respondents in certain strata.
- The sample was corrected
for the likelihood of within-household selection, which depended upon the
likelihood that the respondent’s age group would be selected, and within that
age group, the particular respondent would be selected.
- The sample was corrected
for the oversampling of telephone number exchanges known to have higher
densities of Latinos and the corresponding undersampling of exchanges known to
have lower densities of Latinos.
- Finally, the data were
put through a post-stratification sample balancing routine. The
post-stratification weighting utilized national 2012 estimates from the U.S.
Census Bureau’s Current Population Survey, March Supplement, on gender, age,
education, Census region, heritage, years in the U.S., phone status (i.e., cell
phone only, cell phone mostly, mixed/landline only/landline mostly) and density
of the Latino population.4
After the data were raked, the weighted data were used to determine the
benchmark for a Catholic/non-Catholic parameter, which was used in the second
stage of raking.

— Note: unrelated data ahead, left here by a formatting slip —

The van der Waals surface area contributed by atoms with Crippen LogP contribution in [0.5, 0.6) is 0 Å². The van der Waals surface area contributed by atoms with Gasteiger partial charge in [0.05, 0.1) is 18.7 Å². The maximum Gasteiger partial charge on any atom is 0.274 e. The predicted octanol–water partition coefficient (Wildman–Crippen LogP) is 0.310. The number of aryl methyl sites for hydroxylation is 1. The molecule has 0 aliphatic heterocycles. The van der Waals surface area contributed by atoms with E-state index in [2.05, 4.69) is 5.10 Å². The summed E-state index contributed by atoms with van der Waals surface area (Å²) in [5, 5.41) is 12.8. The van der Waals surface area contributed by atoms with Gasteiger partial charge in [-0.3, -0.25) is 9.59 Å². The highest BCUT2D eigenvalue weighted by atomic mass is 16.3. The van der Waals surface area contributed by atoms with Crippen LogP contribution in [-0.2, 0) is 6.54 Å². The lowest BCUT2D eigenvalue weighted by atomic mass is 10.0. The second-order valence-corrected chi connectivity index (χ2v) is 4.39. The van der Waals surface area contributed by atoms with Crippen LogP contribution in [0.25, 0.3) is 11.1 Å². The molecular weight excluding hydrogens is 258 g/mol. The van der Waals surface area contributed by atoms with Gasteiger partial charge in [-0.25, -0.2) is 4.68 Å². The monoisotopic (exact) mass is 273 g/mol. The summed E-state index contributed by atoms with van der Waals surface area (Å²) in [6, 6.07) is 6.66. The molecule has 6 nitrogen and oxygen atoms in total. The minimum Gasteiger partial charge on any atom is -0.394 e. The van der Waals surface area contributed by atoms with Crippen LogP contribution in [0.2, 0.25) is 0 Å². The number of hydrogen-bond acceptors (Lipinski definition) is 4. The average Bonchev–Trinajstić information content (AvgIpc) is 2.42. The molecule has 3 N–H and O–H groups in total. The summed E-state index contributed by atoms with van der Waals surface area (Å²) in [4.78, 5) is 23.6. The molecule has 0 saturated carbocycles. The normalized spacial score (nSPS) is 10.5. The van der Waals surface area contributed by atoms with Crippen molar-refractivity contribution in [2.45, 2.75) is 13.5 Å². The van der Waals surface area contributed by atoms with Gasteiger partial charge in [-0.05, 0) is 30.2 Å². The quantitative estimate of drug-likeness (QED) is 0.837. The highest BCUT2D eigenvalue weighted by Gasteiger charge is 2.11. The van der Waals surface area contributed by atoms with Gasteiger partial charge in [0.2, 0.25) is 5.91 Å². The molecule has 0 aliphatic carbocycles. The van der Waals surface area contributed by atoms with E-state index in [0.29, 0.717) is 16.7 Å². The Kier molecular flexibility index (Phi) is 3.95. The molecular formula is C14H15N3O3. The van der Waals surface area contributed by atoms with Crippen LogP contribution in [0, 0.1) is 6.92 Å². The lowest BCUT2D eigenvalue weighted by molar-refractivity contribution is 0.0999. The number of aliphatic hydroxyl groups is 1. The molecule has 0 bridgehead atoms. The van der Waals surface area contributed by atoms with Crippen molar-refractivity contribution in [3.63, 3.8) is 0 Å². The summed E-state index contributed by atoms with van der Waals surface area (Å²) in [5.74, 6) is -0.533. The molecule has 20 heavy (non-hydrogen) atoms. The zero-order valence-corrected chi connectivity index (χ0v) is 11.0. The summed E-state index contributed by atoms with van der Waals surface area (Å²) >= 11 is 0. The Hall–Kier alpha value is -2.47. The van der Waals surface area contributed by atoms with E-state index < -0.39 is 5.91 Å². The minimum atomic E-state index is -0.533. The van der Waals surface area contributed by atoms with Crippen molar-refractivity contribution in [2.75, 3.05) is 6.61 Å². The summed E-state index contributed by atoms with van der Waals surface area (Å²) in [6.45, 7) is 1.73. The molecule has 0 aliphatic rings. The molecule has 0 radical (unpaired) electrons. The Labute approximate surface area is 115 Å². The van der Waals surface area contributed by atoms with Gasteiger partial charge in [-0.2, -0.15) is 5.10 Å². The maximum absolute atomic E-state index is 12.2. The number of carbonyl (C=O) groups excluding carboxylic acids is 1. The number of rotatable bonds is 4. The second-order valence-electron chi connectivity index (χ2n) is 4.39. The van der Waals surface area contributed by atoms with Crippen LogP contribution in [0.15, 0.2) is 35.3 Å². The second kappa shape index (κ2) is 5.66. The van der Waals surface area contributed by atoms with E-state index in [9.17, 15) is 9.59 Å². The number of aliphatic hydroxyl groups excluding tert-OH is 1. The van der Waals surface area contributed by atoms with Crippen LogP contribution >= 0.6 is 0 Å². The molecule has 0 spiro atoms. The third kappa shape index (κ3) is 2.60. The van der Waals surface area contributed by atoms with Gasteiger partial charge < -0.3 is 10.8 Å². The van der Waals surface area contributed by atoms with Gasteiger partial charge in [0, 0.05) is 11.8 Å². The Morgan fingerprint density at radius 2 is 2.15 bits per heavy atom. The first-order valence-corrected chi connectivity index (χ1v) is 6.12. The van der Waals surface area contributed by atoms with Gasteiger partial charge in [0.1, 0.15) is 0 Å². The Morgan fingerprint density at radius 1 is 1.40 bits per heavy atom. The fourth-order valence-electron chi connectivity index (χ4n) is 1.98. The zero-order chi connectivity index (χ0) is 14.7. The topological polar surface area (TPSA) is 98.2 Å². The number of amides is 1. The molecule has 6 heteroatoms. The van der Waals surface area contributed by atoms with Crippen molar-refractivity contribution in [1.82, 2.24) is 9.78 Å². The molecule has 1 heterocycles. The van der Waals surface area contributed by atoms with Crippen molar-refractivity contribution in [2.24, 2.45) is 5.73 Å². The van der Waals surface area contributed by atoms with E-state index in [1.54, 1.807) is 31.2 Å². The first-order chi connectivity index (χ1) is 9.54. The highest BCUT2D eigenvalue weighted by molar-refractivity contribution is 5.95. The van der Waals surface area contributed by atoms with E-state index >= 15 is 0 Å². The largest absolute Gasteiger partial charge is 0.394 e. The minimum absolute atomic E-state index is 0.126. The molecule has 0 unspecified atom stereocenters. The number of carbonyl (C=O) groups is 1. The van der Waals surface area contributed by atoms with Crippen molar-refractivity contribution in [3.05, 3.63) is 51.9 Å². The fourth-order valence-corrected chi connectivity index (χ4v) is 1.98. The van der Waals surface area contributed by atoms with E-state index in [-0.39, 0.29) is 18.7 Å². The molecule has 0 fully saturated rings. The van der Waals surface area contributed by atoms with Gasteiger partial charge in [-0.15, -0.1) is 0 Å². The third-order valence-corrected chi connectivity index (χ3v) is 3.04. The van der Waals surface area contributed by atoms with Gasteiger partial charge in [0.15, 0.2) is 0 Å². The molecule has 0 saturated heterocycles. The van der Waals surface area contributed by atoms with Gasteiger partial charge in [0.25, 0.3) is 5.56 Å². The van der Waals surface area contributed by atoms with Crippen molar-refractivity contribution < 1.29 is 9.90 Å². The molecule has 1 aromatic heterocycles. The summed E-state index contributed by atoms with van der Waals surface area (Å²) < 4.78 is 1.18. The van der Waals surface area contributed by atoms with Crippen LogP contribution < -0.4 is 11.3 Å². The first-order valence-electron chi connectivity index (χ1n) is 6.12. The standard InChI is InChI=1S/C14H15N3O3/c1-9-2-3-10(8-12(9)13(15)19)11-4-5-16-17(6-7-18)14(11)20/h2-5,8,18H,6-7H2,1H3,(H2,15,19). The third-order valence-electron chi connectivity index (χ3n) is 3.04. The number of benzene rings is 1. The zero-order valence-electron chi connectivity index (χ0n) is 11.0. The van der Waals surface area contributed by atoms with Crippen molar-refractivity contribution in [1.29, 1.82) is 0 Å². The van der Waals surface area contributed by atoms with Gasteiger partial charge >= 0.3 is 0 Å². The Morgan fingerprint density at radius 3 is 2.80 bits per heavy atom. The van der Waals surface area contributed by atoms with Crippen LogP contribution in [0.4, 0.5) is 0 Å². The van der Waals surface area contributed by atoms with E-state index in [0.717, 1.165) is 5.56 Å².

2 According to calculations by the National Center for Health Statistics’
National Health Interview Survey (NHIS), from July to December 2011, 43.3% of
Hispanic adults were living in wireless-only households and 17.0% were in
wireless-mostly households. See Blumberg, Stephen J. and Julian V. Luke. 2012.
Substitution: Early Release of Estimates From the National Health Interview
Survey, July-December 2011.” (return to text)
3 The supplemental Very High and Medium landline sample of respondents previously
interviewed in Excel omnibus surveys were known to be Hispanics, but not
necessarily to be non-Catholics; they were asked about their religion for the
first time as part of the current study. (return to text)
4 The levels of cell phone only and cell phone mostly households within each ethnic group
used were based on the most recent data available from the National Center for
Health Statistics’ NHIS as shown in Blumberg and Luke (2012). (return to text)